The Collectivists: The Brand Library & Art Center

Steven Wolkoff's work with Durden & Ray

 

The Collectivists with Manual History Machines, Tiger Strikes Asteroid Los AngelesAssociation of Hysteric Curators, Monte Vista, Durden and Ray, and Eastside International / ESXLA is a wildly creative exhibition that highlights some of the most innovative art collectives exhibition curator Kara Tomé (below) could find.

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The show is as magical as it is meta. This is an exhibition that’s not only about art for arts sake but about the collectives that are creating an environment that supports and sustains art for art’s sake.

Being a part of a collective leads to an atmosphere in which a group can promote individual art for the greater good of all. It’s a very progressive idea, in other words, the type of idea we could use more of in politics today as well as in art.  The influence of the group offers new success for both its members and the group. Pretty cool, right?

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Featuring the works of more than 60 artists from six LA-based art collectives, Tome, along with Brand Art Center curator Shannon Currie Holmes (above) are offering a stellar show of cutting edge art.

Paintings, mixed media, and sculpture are each represented in a vibrant and compelling setting.

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Above, installation artist Dani Dodge with her piece “365.”  Dodge notes “LA is a hard town to live in if you’re not a model. I wanted to do something that would give affirmation to people, even if it was only temporary.” To do so she left affirmations everywhere – in the sand, on a straw wrapper, some locations where her “just the way you are” encouragement would be visible for 6 months, other places where it would disappear almost instantly. She posted some affirmations in New York, but primarily Los Angeles was her palette for 365 days worth of documented personal positivity, presented on video here.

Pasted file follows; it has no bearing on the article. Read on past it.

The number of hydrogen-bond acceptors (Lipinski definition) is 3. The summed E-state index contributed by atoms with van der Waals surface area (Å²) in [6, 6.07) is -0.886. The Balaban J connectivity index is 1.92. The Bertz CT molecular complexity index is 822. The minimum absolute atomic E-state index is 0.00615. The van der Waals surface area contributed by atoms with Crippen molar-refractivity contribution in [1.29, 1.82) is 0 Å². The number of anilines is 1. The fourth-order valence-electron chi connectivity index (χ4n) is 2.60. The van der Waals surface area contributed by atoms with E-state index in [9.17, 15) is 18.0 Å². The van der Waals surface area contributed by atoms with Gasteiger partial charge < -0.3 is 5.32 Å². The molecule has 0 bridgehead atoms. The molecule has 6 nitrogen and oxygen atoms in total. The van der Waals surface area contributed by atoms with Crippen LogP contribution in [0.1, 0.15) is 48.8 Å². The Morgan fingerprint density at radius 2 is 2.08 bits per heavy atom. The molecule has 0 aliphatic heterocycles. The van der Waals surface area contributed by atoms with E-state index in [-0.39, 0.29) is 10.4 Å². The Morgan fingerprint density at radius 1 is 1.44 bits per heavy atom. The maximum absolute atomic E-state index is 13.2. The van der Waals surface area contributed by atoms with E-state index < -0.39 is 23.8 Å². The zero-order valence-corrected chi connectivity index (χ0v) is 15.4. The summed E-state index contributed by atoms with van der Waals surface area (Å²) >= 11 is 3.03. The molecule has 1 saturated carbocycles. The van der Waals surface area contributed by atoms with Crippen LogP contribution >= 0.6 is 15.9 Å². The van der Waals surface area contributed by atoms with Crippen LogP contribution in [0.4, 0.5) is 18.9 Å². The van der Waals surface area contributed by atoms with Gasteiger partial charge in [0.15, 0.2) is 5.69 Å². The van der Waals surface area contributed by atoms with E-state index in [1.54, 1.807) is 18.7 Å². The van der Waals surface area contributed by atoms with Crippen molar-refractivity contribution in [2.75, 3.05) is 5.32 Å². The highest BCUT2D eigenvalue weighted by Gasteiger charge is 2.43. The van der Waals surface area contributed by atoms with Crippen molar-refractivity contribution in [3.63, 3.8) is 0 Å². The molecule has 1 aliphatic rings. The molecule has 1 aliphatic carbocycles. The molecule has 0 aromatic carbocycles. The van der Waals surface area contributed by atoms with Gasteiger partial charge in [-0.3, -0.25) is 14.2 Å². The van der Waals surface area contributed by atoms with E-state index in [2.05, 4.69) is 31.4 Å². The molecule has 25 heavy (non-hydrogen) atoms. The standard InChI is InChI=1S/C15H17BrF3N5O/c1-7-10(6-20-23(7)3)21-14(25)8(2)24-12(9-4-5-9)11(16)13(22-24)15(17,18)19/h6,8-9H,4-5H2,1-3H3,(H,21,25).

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Above, Alison Woods with a glowing work that evokes a mosaic.

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Above, David Leapman with “Individual Scent.” He notes “I’ve changed around a precise method of mine using a roller to now use brush work for a whole different feel. I mask to cut out the shapes. It’s a change from the normal way I’m working. ”

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Above and below,  Rebecca Bennett Duke with “Over the Rainbow.”  Of her work she says “When I was a kid, my dad sold firewood in Vermont, and when my husband and I bought property in Eagle Rock, there was a wood pile.  Those were in part the inspiration.” The lightweight cast sculptures are whimsical and wonderful.

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Above, Steven Wolkoff with another lighthearted work, a sculpture created entirely of Behr paint gummy bears. The mirror heightens the effect of a kind of endless, kinetic sorcery.

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As we explored the exhibition space, we saw both vivid palettes and sculptures that use white the way Midas used gold…

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Bold and bright, or dark and mysterious as night…

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Both playful and edgy…there’s a dream-like quality to many of the works, a light but potent touch of the surreal.

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Above, Valerie Wilcox with her “Untitled.” She describes the medium as “Graphite, acrylic, plaster, and foam core on wood. It’s emblematic of lots of my sculptural mixed-media work.” Below, different takes on 3-D art.